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US markets stutter following China’s halt on US farm purchases

US-China trade war kicks back into gear


The three leading indices all dipped at the start of Monday trading, not in reaction to the widespread civil unrest which bedevilled the world’s largest economy over the weekend but following China’s decision to suspend US farm purchases.

By noon, the Dow Jones (DJIA), Nasdaq and the S&P 500 stood up 0.20, 0.38 and 0.16 per cent, respectively.

Markets had closed on Friday buoyed by the fact that President Donald Trump did not announce a dramatic change in America’s trading relationship with China in his much-anticipated and much-hyped press conference.

The president did pledge to “take action to revoke Hong Kong’s preferential treatment as a separate customs and travel territory” and to impose sanctions on senior figures in Beijing should China continue to pursue its controversial new national security law for the region.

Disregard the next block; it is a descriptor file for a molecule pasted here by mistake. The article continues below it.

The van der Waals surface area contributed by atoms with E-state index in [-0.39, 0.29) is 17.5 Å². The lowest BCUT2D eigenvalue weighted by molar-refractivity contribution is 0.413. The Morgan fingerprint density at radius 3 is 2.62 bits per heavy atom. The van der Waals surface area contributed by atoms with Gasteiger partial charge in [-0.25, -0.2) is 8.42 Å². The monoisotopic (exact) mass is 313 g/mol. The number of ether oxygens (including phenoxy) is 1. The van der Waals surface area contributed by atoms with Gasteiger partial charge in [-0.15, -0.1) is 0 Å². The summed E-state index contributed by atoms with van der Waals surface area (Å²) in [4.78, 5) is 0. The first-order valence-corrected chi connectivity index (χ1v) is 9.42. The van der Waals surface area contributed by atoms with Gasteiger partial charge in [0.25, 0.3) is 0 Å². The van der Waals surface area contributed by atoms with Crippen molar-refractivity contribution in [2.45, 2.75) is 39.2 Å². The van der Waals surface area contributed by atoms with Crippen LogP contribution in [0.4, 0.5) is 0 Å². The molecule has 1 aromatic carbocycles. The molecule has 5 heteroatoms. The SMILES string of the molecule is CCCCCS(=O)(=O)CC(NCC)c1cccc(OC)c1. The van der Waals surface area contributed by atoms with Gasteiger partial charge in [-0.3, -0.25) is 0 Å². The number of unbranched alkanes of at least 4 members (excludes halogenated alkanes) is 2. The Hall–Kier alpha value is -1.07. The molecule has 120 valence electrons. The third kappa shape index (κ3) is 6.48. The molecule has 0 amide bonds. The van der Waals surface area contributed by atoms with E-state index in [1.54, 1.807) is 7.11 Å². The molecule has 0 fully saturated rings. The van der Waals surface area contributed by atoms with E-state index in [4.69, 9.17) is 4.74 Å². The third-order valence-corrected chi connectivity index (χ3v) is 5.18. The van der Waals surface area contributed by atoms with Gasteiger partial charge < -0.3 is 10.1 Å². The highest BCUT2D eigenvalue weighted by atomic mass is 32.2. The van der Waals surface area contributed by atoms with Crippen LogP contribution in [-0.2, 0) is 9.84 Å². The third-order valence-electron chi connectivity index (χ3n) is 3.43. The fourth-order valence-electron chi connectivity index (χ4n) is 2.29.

This was enough to evoke a vituperative reaction. The state-backed People’s Daily newspaper stated: “The baton of sanctions that the United States is brandishing will not scare Hong Kong and will not bring China down.”

More importantly, Beijing ordered Chinese companies to stop imports of US farm products. This move is a clear indication that the US-China trade war which so weighed on global trade and growth in 2018 and 2019 is back underway after a short truce.

Any goodwill on show during the January signing of the initial ‘phase one’ trade agreement will likely have evaporated after the Covid-19 crisis, which originated in China, triggered a recession larger than the Global Financial Crisis and a spike in unemployment to levels not witnessed since the 1930s.

In recent weeks, the United States resumed its targeted attempt to limit the growth of the jewel in the Chinese tech crown, Huawei. It closed loopholes and forced manufacturers in third nations, such as Taiwan, to choose sides.

The suspension on US farm purchases is a similarly targeted measure. 2020 is an election year and the policy will hit Donald Trump electoral base in the agricultural heartland hardest.


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